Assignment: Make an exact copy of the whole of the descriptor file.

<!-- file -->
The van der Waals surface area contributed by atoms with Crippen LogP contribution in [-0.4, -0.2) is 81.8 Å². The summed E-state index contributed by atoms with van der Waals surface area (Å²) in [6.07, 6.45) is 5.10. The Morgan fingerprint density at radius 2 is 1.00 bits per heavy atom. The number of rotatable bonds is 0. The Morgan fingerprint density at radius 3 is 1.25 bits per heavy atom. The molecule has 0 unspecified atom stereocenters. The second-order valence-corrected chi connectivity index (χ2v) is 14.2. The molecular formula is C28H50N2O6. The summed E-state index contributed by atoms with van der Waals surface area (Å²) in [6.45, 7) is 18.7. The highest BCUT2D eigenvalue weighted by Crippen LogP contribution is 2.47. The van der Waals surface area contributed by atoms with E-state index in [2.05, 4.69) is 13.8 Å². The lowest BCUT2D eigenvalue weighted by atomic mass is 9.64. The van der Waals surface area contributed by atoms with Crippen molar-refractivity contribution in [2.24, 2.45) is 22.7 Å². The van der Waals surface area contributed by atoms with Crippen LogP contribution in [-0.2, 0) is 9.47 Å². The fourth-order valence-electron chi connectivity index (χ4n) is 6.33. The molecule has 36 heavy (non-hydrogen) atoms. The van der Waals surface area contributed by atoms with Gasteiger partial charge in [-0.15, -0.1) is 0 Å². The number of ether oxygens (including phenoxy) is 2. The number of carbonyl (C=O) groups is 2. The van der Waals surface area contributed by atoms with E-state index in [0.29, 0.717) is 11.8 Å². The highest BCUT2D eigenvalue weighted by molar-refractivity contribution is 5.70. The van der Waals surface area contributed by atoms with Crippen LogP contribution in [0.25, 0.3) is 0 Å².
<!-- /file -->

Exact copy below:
The van der Waals surface area contributed by atoms with Crippen LogP contribution in [-0.4, -0.2) is 81.8 Å². The summed E-state index contributed by atoms with van der Waals surface area (Å²) in [6.07, 6.45) is 5.10. The Morgan fingerprint density at radius 2 is 1.00 bits per heavy atom. The number of rotatable bonds is 0. The Morgan fingerprint density at radius 3 is 1.25 bits per heavy atom. The molecule has 0 unspecified atom stereocenters. The second-order valence-corrected chi connectivity index (χ2v) is 14.2. The molecular formula is C28H50N2O6. The summed E-state index contributed by atoms with van der Waals surface area (Å²) in [6.45, 7) is 18.7. The highest BCUT2D eigenvalue weighted by Crippen LogP contribution is 2.47. The van der Waals surface area contributed by atoms with E-state index in [2.05, 4.69) is 13.8 Å². The lowest BCUT2D eigenvalue weighted by atomic mass is 9.64. The van der Waals surface area contributed by atoms with Crippen molar-refractivity contribution in [2.24, 2.45) is 22.7 Å². The van der Waals surface area contributed by atoms with Crippen LogP contribution in [-0.2, 0) is 9.47 Å². The fourth-order valence-electron chi connectivity index (χ4n) is 6.33. The molecule has 36 heavy (non-hydrogen) atoms. The van der Waals surface area contributed by atoms with Gasteiger partial charge in [-0.15, -0.1) is 0 Å². The number of ether oxygens (including phenoxy) is 2. The number of carbonyl (C=O) groups is 2. The van der Waals surface area contributed by atoms with E-state index in [0.29, 0.717) is 11.8 Å². The highest BCUT2D eigenvalue weighted by molar-refractivity contribution is 5.70. The van der Waals surface area contributed by atoms with Crippen LogP contribution in [0.25, 0.3) is 0 Å².